The State has described Cashgate convict Maxwell Namata as one of the masterminders of the alleged looting of K2.4 billion involving former Ministry of Finance budget director Paul Mphwiyo and 18 other suspects.
Through his lawyer Michael Goba Chipeta, Namata has asked the Malawi Supreme Court of Appeal to exempt him from prosecution in the Mphwiyo and others’ case, arguing that he was already convicted and sentenced on a similar offence.
But Director of Public Prosecutions (DPP) Mary Kachale yesterday submitted in appeal judge Lovemore Chikopa’s chamber that the offences are different and that the convict played different roles.
The DPP told The Nation in an interview outside the courtroom that the argument by the defence that the two cases were one and the same does not hold because the convict played the role of a ‘professional planner’ in the K2.4 billion Cashgate case.
She said: “We submitted before the court that just like the way London bombings [of July 2005] happened, there were certain terrorists at the high level planning to bomb London. There were those planning and others who executed the plans.
“One planner decided to bomb one city that he didn’t like while the others bombed several suburbs using different people.
“What Namata is saying is that we should not charge him at different levels of the operation because we will make him look like a professional terrorist.”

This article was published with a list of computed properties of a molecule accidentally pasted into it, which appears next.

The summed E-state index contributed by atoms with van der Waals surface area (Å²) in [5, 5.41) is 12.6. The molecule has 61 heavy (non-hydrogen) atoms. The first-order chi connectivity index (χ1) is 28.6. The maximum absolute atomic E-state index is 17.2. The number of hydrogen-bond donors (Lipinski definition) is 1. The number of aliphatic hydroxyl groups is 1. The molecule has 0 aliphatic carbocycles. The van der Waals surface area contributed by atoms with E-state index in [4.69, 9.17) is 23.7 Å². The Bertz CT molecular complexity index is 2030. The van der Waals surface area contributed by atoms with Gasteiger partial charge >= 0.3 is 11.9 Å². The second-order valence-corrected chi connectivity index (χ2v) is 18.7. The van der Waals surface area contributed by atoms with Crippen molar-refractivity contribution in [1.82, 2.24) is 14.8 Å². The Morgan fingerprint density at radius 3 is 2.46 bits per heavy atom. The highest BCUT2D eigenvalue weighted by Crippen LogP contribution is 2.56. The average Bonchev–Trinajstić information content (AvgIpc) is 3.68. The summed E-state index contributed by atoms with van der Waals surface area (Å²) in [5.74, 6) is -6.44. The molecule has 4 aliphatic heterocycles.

Kachale alleged that the evidence the State has shows that the convict was the one who recruited his accomplice, Luke Kasamba, among others, apart from playing different roles.
According to the DPP, the convict cannot be tried together with Kasamba in the K2.4 billion case because of the “complex criminal operation” he played in the looting of the money.
On February 16 2015, Namata and Kasamba were handed eight and five years custodial sentences, respectively, after being found guilty on two counts of theft and money laundering contrary to Section 35(1)( c ) of Money Laundering, Proceeds of Serious Crime and Terrorist Financing Act for the amount of K24 179 120.70.
During yesterday’s hearing, the defence insisted that the action by the State is an abuse of the court process and has to be stopped pending a determination by the court.
The judge has reserved his ruling to a date to be communicated.
In November 2015, the convict made an appeal to the court against his conviction and sentencing by the High Court in Lilongwe. He argued that it was based on unfounded evidence. The court is yet to make a ruling on the appeal case for conviction and sentencing.
In the Mphwiyo case, Namata and others are facing charges of fraud, negligence by public officer, money laundering and theft by public servant and conspiracy to defraud government K2 446 817 450 .49.
Mphwiyo’s shooting outside the gate of his Area 43 residence in Lilongwe on the night of September 13 2013 led to revelations of the plunder of public resources at Capital Hill widely known as Cashgate.
Former President Joyce Banda ordered a forensic audit undertaken by British firm, Baker Tilly, covering the period between April and September 2013. The audit established that about K24 billion was siphoned from the public coffers through dubious payments, inflated invoices and goods or services never rendered.
In May 2015, a financial analysis report by audit and business advisory firm PricewaterhouseCoopers (PwC) also established that about K577 billion in public funds could not be reconciled between 2009 and December 31 2014.
However, the K577 billion figure was later revised downwards to K236 billion by another British forensic auditor. n